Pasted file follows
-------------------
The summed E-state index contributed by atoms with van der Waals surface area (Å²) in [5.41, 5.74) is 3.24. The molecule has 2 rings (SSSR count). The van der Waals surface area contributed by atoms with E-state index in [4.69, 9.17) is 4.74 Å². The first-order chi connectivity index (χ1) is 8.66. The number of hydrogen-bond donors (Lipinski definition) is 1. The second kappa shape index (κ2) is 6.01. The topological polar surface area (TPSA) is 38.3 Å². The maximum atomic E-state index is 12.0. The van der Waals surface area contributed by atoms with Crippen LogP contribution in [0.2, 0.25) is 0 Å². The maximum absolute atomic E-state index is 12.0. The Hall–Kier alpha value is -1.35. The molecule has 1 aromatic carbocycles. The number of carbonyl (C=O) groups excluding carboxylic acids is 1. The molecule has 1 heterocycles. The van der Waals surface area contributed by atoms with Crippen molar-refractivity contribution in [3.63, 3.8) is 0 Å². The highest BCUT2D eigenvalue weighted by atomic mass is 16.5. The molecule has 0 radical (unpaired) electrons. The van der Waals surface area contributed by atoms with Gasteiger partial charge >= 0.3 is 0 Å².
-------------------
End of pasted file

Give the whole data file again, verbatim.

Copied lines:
The summed E-state index contributed by atoms with van der Waals surface area (Å²) in [5.41, 5.74) is 3.24. The molecule has 2 rings (SSSR count). The van der Waals surface area contributed by atoms with E-state index in [4.69, 9.17) is 4.74 Å². The first-order chi connectivity index (χ1) is 8.66. The number of hydrogen-bond donors (Lipinski definition) is 1. The second kappa shape index (κ2) is 6.01. The topological polar surface area (TPSA) is 38.3 Å². The maximum atomic E-state index is 12.0. The van der Waals surface area contributed by atoms with Crippen LogP contribution in [0.2, 0.25) is 0 Å². The maximum absolute atomic E-state index is 12.0. The Hall–Kier alpha value is -1.35. The molecule has 1 aromatic carbocycles. The number of carbonyl (C=O) groups excluding carboxylic acids is 1. The molecule has 1 heterocycles. The van der Waals surface area contributed by atoms with Crippen molar-refractivity contribution in [3.63, 3.8) is 0 Å². The highest BCUT2D eigenvalue weighted by atomic mass is 16.5. The molecule has 0 radical (unpaired) electrons. The van der Waals surface area contributed by atoms with Gasteiger partial charge >= 0.3 is 0 Å².